What’s in a label? Empowering Consumers to Make Informed Decisions
Strolling through the aisles of a grocery store nowadays consumers are constantly bombarded with a multitude of labels: “Natural,” “Organic,” “Antibiotic-free,” “Non-GMO,” and “Fair Trade.” With an excess of labels and claims, it’s difficult for consumers to know which labels or companies to trust and how to verify information on their own.
Third-Party Certification Programs for Food Labeling and Safety
One way companies are attempting to increase faith in their brands is through verification by a third-party certification program. Third-party certification programs can help build trust with the public by holding organizations or companies accountable for their certification procedures. Also, certification programs streamline the requirements and standards for a certification label. If a food holds a label, such as organic, the public knows exactly what requirements that food was expected to meet to receive that stamp of approval. We may expect to see more of these private third-party certification systems arising in the future concerning food quality assurances as well as food safety.
The FDA passed the final rule on Accredited Third-Party Certification for rules and requirements that accreditation bodies must comply with in order to be recognized by the FDA for helping to promote food safety. As more of these different certifications arise, it’s important for companies and industries to have accurate, up-to-date records and data management of their product so they can receive accreditation for certain labels from private industry or compliance with the federal government.
LIMS Systems Provide Food Ingredient Traceability for Food & Bev Organizations
Internally, food and beverage companies are also investing in ways to track and trace ingredients in their products. Rigorous best practices for ingredient tracking must be followed throughout the supply chain to avoid contamination. Even if proper procedures are followed, the possibility of contamination may exist. By putting food traceability systems and processes in place, food and beverage organizations can improve the information they share with consumers – and reduce the risk of product mislabeling.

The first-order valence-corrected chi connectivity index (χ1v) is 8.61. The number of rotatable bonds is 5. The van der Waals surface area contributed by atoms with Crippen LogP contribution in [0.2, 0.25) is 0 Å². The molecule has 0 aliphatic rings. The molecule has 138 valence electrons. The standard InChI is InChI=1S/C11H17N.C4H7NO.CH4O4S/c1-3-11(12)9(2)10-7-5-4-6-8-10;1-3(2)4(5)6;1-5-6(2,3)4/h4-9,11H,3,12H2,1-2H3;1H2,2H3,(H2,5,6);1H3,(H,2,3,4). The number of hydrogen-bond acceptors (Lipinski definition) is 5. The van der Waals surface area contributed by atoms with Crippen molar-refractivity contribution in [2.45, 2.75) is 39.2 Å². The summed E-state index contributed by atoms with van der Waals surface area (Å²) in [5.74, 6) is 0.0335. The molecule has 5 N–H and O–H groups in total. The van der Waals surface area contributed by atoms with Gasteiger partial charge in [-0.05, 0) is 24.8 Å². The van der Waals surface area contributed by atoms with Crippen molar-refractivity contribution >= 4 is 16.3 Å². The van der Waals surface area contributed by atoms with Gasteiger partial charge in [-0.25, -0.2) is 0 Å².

A properly configured Laboratory Information Management System or LIMS can be invaluable to these companies. Proper tracking and tracing of ingredients and their origins is possible with a LIMS. It makes tracking information from suppliers easier when lots (ingredients) added to the system already have all associated data in place. This allows for quick searching of the system and retrieval of information, especially if there is a public issue regarding food quality. The ability for a food manufacturer to quickly provide evidence to support food quality claims has a large impact – both on the trust of consumers in their brand, and to their financial bottom line.
A LIMS holding all data regarding food ingredients, from origination, segmentation, genetic testing and traceability through the manufacturing process enables companies to meet many different types of standards or private labeling requirements so they can fulfill the wants of their customers as well as governmental needs. There has been a “call for transparency” from the general public concerning the food supply in the most recent years. That call can be answered by using best practices and using good information management, with a LIMS system to record the standards and requirements for a healthier food system.